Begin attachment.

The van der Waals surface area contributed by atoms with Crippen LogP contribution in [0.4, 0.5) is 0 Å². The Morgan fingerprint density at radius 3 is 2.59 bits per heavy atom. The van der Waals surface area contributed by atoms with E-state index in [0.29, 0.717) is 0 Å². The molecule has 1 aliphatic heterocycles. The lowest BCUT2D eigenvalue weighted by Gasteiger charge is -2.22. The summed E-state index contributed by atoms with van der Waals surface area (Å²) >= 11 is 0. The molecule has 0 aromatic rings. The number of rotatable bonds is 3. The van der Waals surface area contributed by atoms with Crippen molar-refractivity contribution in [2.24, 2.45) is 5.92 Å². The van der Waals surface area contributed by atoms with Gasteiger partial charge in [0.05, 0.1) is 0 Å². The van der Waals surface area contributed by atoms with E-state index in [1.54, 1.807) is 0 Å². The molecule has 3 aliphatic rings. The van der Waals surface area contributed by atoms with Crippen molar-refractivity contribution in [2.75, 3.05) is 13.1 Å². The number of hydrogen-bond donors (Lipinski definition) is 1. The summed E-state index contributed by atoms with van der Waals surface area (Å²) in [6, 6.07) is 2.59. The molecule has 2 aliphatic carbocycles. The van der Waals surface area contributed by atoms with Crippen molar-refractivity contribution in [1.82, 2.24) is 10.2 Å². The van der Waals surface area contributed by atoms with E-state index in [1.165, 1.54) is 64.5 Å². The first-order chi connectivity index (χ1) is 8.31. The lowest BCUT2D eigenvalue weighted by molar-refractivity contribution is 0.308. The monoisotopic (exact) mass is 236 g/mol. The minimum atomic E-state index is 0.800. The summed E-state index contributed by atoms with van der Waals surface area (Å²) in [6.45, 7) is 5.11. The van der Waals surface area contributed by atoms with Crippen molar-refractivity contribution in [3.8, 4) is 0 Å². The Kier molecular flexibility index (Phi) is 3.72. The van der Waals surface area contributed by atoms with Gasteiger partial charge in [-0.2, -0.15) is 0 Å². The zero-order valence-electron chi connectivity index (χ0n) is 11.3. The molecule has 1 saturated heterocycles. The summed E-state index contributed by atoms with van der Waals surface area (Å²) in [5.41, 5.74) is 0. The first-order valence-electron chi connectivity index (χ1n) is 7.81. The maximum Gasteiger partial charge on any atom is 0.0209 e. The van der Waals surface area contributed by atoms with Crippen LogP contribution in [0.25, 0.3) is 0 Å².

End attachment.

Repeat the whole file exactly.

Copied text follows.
The van der Waals surface area contributed by atoms with Crippen LogP contribution in [0.4, 0.5) is 0 Å². The Morgan fingerprint density at radius 3 is 2.59 bits per heavy atom. The van der Waals surface area contributed by atoms with E-state index in [0.29, 0.717) is 0 Å². The molecule has 1 aliphatic heterocycles. The lowest BCUT2D eigenvalue weighted by Gasteiger charge is -2.22. The summed E-state index contributed by atoms with van der Waals surface area (Å²) >= 11 is 0. The molecule has 0 aromatic rings. The number of rotatable bonds is 3. The van der Waals surface area contributed by atoms with Crippen molar-refractivity contribution in [2.24, 2.45) is 5.92 Å². The van der Waals surface area contributed by atoms with Gasteiger partial charge in [0.05, 0.1) is 0 Å². The van der Waals surface area contributed by atoms with E-state index in [1.54, 1.807) is 0 Å². The molecule has 3 aliphatic rings. The van der Waals surface area contributed by atoms with Crippen molar-refractivity contribution in [2.75, 3.05) is 13.1 Å². The number of hydrogen-bond donors (Lipinski definition) is 1. The summed E-state index contributed by atoms with van der Waals surface area (Å²) in [6, 6.07) is 2.59. The molecule has 2 aliphatic carbocycles. The van der Waals surface area contributed by atoms with Crippen molar-refractivity contribution in [1.82, 2.24) is 10.2 Å². The van der Waals surface area contributed by atoms with E-state index in [1.165, 1.54) is 64.5 Å². The first-order chi connectivity index (χ1) is 8.31. The lowest BCUT2D eigenvalue weighted by molar-refractivity contribution is 0.308. The monoisotopic (exact) mass is 236 g/mol. The minimum atomic E-state index is 0.800. The summed E-state index contributed by atoms with van der Waals surface area (Å²) in [6.45, 7) is 5.11. The van der Waals surface area contributed by atoms with Crippen molar-refractivity contribution in [3.8, 4) is 0 Å². The Kier molecular flexibility index (Phi) is 3.72. The van der Waals surface area contributed by atoms with Gasteiger partial charge in [-0.2, -0.15) is 0 Å². The zero-order valence-electron chi connectivity index (χ0n) is 11.3. The molecule has 1 saturated heterocycles. The summed E-state index contributed by atoms with van der Waals surface area (Å²) in [5.41, 5.74) is 0. The first-order valence-electron chi connectivity index (χ1n) is 7.81. The maximum Gasteiger partial charge on any atom is 0.0209 e. The van der Waals surface area contributed by atoms with Crippen LogP contribution in [0.25, 0.3) is 0 Å².